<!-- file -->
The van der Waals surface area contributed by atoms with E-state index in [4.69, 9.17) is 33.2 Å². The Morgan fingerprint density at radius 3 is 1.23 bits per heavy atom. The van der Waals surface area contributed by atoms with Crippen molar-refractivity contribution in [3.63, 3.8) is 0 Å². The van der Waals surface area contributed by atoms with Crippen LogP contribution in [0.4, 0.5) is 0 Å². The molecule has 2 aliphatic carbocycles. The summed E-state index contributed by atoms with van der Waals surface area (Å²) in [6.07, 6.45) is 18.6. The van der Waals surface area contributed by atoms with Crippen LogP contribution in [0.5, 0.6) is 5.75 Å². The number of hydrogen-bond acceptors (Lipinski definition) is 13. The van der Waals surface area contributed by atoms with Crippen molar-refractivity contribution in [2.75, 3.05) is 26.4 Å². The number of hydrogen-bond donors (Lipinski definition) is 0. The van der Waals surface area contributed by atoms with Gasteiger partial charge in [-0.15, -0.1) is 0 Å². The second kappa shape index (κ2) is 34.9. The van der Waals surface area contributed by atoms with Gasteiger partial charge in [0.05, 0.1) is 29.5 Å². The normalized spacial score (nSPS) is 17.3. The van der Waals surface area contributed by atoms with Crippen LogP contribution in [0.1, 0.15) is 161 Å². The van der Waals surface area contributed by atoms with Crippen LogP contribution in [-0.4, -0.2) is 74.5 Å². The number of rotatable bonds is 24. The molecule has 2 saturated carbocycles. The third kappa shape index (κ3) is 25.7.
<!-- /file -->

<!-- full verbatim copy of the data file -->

The van der Waals surface area contributed by atoms with E-state index in [4.69, 9.17) is 33.2 Å². The Morgan fingerprint density at radius 3 is 1.23 bits per heavy atom. The van der Waals surface area contributed by atoms with Crippen molar-refractivity contribution in [3.63, 3.8) is 0 Å². The van der Waals surface area contributed by atoms with Crippen LogP contribution in [0.4, 0.5) is 0 Å². The molecule has 2 aliphatic carbocycles. The summed E-state index contributed by atoms with van der Waals surface area (Å²) in [6.07, 6.45) is 18.6. The van der Waals surface area contributed by atoms with Crippen LogP contribution in [0.5, 0.6) is 5.75 Å². The number of hydrogen-bond acceptors (Lipinski definition) is 13. The van der Waals surface area contributed by atoms with Crippen molar-refractivity contribution in [2.75, 3.05) is 26.4 Å². The number of hydrogen-bond donors (Lipinski definition) is 0. The van der Waals surface area contributed by atoms with Gasteiger partial charge in [-0.15, -0.1) is 0 Å². The second kappa shape index (κ2) is 34.9. The van der Waals surface area contributed by atoms with Gasteiger partial charge in [0.05, 0.1) is 29.5 Å². The normalized spacial score (nSPS) is 17.3. The van der Waals surface area contributed by atoms with Crippen LogP contribution in [0.1, 0.15) is 161 Å². The van der Waals surface area contributed by atoms with Crippen LogP contribution in [-0.4, -0.2) is 74.5 Å². The number of rotatable bonds is 24. The molecule has 2 saturated carbocycles. The third kappa shape index (κ3) is 25.7.